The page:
We are at an inflection point in the industry.  Spotting the trends some time ago we at PlayJam began investing heavily in building a global games network for TV.  Our existing enterprise system brings global billing, analytics, tournaments, leaderboards, CRM and the entire back end infrastructure required the run such a service, but we wanted to take a bit more control of the consumer experience and so set about creating a reference device that would make playing our developers games as fun and rewarding as possible - enter GameStick.

The micro games console running Android, was launched on KickStarter in January and became the 8th most successful project in the history of the crowd-funding site; why? Because consumers want an alternative to the high cost of traditional console ownership; GameStick retails for $79 and the average cost of a game is a few dollars. Compare this to $400 for the consoler and $40 per game for a traditional console, question answered.

Now let's look at how these games are controlled on TV. Most mobile games currently use touch as a control mechanism.  Not much use on a TV unless through a second screen app. But with the influx of ex console talent in to the mobile market, who possess the skills and desire to create high-end 'console' titles in Android, this is changing fast. Companies like MadFinger Games are making full use of the Android frameworks for gamepad support and the Android Open Accessories initiative is enabling controller manufacturers to adopt common standards.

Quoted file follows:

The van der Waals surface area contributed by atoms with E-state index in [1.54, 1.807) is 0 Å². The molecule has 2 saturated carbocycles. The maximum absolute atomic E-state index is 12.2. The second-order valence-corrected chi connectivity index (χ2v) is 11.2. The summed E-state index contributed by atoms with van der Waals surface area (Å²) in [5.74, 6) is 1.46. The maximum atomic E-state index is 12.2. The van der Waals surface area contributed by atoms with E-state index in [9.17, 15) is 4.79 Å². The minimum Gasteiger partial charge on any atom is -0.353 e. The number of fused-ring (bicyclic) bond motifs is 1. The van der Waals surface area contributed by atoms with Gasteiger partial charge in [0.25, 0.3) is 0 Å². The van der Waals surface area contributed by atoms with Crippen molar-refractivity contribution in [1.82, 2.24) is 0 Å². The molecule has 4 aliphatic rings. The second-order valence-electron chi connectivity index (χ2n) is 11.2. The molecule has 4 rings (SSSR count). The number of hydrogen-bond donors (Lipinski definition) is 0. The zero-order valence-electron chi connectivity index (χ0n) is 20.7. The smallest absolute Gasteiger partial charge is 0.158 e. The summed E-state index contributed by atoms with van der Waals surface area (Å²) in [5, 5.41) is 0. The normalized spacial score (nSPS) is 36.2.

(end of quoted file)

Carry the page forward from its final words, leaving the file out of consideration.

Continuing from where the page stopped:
The work that Nvidia has done around creating a spec for Android HID controllers is beginning to incentivize developers to build in controller support as standard.  At the same time Green Throttle Games have developed a game controller platform that, amongst other things, allows for true impulse multiplayer games on TV.  And now many manufacturers, such as Nyko and Steel Series are making bluetooth HID controllers for Android games.  To tie these initiatives together PlayJam is talking to developers all over the world to engage them in the potential of the new TV gaming market.  Here’s why: in 2012 the Android games market grew by over 100%. The console market remained flat.

We are now at a point where great hardware is readily available. The Android software platform is now mature, stable and most importantly open to everyone and free to use. And game developers are flocking to mobile and by default Android.